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The Importance of Dental Unit Waterline Maintenance – Infection Control

Documented Infection Transmission from DUWLs

In April 2016, twenty pediatric dental patients had to be hospitalized due to infection transmission of Mycobacterium abscessus from contaminated dental unit water used during pulpotomies. And from March-August 2016, 58 pediatric patients became infected with of M. abscessus also from contaminated dental unit water, following dental pulpotomies at the same dental clinic. With two disease outbreaks linked to contaminated dental DUWLs in one year, this is an issue that must be addressed.

What is the Issue?

Biofilms are slime-producing microbial communities that adhere to solid surfaces in the presence of moisture, and are found virtually everywhere in nature. These microorganisms, which can include a wide variety of bacteria, fungi, and protozoa, colonize and replicate in water sources forming a biofilm. The slime layer protects the microorganisms due to its high resistance to removal.

Biofilm contamination of dental unit waterlines (DUWLs) occurs when the biofilm forms on the walls of the small-bore plastic waterline tubing that delivers water to the dental hand pieces, scalers, and air-water syringes used in patient care. According to the CDC, research has shown that microbial counts in untreated dental unit water can exceed 200,000 colony-forming units of heterotrophic water bacteria per milliliter of water (CFU/ml) within just five days after waterline installation.

DUWL Maintenance Requirements

Currently, no national quantitative water quality standards specific to dentistry exist to control biofilm in dental unit waterlines. Dental unit water quality standards fall under the individual state dental boards’ purview, according to states’ dental infection control requirements which vary widely state by state.

In California, for example, the requirements to maintain dental unit waterlines are very limited. The Dental Board of California requires dental offices to flush dental unit waterlines between each patient for at least 20 seconds. At the start of each day dental unit waterlines must be purged with water/air for at least 2 minutes. Anti-retractive devices must also be installed on the waterlines, which are generally incorporated into the design of the dental unit.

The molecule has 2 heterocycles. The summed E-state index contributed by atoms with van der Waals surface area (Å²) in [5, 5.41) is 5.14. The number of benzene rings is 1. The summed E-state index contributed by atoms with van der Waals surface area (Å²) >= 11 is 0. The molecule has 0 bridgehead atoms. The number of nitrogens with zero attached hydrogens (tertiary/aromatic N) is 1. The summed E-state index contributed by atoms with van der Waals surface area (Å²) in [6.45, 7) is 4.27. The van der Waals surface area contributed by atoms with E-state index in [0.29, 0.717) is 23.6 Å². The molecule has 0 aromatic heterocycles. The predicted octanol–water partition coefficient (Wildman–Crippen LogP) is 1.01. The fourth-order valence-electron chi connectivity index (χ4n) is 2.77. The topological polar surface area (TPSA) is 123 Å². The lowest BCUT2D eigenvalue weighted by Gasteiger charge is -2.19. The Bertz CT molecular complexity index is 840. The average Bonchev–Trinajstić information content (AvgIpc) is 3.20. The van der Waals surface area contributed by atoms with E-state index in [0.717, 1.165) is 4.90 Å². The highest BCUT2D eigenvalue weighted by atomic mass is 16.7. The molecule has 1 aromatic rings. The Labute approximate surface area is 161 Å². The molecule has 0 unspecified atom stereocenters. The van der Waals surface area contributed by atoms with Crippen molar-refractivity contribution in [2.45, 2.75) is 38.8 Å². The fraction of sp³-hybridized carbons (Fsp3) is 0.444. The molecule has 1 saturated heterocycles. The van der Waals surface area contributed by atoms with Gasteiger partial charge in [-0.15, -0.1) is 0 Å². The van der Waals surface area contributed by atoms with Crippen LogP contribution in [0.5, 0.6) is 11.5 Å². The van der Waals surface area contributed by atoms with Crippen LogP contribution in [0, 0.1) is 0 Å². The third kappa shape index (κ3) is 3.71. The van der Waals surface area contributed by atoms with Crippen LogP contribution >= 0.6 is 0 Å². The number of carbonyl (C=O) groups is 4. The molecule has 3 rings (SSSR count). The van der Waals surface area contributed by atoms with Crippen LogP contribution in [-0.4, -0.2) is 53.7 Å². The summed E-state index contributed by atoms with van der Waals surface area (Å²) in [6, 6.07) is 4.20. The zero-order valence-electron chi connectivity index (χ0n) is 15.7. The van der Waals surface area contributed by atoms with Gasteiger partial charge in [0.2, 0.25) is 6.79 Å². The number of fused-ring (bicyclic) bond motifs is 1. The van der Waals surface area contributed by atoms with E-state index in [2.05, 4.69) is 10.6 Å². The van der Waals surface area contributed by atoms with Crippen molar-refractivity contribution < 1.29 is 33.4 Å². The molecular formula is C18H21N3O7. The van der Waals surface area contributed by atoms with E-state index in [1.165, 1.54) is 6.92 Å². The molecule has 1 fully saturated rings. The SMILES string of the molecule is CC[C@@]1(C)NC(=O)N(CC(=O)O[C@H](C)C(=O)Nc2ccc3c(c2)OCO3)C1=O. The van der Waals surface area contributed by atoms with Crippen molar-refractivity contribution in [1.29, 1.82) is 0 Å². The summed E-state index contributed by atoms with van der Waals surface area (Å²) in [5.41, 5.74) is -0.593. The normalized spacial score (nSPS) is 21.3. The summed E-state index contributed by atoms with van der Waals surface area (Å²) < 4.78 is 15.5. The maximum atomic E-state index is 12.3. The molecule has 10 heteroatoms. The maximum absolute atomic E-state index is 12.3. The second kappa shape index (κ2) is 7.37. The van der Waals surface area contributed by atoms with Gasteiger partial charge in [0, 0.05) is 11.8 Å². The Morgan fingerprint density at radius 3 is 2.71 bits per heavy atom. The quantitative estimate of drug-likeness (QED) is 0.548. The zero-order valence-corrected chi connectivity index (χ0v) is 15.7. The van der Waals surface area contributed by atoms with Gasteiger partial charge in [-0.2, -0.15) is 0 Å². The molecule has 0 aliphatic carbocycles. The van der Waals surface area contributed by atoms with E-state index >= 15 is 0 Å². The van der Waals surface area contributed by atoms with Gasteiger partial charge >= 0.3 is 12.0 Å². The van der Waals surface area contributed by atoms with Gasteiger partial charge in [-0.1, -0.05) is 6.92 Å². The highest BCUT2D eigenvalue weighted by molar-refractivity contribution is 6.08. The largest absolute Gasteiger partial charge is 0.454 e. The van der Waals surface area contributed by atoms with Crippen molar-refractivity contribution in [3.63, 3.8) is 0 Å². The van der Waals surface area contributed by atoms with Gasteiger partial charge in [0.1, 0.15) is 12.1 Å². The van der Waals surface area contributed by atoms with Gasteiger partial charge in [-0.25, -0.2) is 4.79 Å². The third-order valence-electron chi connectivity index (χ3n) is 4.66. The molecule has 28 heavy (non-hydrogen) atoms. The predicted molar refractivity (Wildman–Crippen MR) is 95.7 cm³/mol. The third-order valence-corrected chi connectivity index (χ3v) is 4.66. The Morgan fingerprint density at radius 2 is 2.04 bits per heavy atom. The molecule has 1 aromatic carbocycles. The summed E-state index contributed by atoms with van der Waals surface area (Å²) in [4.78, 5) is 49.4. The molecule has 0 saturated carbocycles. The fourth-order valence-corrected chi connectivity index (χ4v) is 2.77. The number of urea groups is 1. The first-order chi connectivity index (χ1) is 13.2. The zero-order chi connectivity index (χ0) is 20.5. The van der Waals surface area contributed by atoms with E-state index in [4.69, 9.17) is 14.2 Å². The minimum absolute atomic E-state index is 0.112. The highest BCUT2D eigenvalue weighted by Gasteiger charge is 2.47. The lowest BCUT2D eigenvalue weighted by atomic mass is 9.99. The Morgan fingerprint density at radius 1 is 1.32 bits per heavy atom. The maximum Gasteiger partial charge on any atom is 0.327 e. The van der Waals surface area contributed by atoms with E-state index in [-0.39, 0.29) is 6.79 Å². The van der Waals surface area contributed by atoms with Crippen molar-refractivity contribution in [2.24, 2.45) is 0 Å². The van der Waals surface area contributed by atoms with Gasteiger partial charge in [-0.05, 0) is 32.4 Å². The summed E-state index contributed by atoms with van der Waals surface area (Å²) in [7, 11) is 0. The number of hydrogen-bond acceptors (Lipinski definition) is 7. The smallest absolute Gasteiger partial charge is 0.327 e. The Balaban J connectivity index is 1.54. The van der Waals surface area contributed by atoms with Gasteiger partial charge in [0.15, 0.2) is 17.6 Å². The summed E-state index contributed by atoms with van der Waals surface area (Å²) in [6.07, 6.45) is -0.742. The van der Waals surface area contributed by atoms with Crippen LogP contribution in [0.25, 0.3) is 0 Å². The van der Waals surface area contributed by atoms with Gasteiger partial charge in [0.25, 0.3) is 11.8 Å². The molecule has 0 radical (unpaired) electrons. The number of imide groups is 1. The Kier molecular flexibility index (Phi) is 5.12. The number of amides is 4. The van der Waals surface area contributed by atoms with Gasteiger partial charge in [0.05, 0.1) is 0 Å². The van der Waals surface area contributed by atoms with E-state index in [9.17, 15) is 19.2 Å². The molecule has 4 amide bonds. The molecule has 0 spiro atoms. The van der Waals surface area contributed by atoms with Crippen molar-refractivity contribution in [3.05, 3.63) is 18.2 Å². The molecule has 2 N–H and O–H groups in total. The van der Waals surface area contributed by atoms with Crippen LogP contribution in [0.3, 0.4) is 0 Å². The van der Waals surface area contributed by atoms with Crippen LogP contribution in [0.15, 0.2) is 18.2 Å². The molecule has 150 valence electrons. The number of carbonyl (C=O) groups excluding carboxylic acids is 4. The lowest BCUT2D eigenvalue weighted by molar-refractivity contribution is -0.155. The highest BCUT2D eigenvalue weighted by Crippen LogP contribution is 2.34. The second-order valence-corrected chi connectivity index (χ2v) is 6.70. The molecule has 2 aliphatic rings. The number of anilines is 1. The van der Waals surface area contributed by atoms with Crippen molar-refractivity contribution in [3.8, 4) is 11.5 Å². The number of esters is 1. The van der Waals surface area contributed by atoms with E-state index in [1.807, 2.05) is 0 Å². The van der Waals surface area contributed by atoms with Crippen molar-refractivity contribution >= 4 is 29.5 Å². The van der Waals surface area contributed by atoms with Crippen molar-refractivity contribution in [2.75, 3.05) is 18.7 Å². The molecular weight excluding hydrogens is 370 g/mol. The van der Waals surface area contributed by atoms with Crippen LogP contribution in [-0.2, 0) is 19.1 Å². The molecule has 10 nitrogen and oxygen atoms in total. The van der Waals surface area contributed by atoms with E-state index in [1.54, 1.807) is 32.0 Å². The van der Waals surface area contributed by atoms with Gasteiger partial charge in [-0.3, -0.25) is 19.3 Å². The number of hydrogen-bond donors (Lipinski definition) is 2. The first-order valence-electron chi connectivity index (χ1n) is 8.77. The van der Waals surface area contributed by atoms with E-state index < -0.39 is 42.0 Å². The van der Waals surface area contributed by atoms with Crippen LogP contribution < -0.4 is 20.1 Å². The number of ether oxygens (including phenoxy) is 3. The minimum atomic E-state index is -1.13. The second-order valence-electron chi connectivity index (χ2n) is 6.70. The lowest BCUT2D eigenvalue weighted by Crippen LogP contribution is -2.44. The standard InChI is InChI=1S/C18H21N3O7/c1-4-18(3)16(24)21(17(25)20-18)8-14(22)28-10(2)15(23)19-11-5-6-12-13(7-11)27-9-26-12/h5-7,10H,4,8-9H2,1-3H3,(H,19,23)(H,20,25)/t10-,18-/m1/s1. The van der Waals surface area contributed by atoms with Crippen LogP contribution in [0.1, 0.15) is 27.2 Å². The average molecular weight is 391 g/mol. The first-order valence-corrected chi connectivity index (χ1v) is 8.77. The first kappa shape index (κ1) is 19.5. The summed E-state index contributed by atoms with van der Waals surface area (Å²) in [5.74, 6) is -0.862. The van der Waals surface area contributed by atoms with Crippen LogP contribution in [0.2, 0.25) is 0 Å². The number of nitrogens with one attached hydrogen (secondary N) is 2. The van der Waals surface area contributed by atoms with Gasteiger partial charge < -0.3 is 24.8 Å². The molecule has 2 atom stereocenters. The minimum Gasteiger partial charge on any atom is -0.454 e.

The U.S. Environmental Protection Agency (EPA) mandates that drinking water be maintained at no more than 500 colony forming units of heterotrophic water bacteria per milliliter of water (CFU/ml). However, according to the CDC, studies have demonstrated that flushing and purging does not reliably improve the quality of water used during dental treatment down to the 500 CFU/ml level. Therefore, additional, recommended practices must be implemented to minimize infection transmission from DUWLs.

DUWL Maintenance Recommendations

In its 2016 Summary of Infection Prevention Practices in Dental Settings: Basic Expectations for Safe Care, the U.S. Centers for Disease Control and Prevention (CDC) recommends that water used for irrigating and cooling during nonsurgical dental procedures meet EPA’s regulatory limit for drinking water of 500 CFU/ml. Therefore, to improve that water quality in dental treatment, CDC recommends implementing control strategies such as self-contained water systems, chemical treatment regimens, in-line water microfilters, and water purifiers. Utilizing a combination of control strategies is considered the best course of action to improve dental water quality.

To prevent infections associated with biofilm in DUWLs, dental personnel should consult with the manufacturer of the dental unit or water treatment system to determine the best procedures for maintaining the DUWLs. Additionally, monitoring of dental unit water should also be considered as an important part of a dental treatment water quality program.

One final note for California dentists… Chemical DUWL cleaners must be registered with the California Environmental Protection Agency as a Cal/EPA-approved dental unit waterline cleaner, which must be indicated on the product label.

For our OSHA Review subscribers… The March/April 2016 issue of OSHA Review in Section VIII of your OSHA Review binder provides additional information on dental unit waterline maintenance.

Since 1992, OSHA Review, Inc. has provided dental professionals with comprehensive programs to support regulatory compliance and infection control. We are a registered continuing education provider in the state of California, specializing in Dental Practice Act, infection control, and OSHA training.

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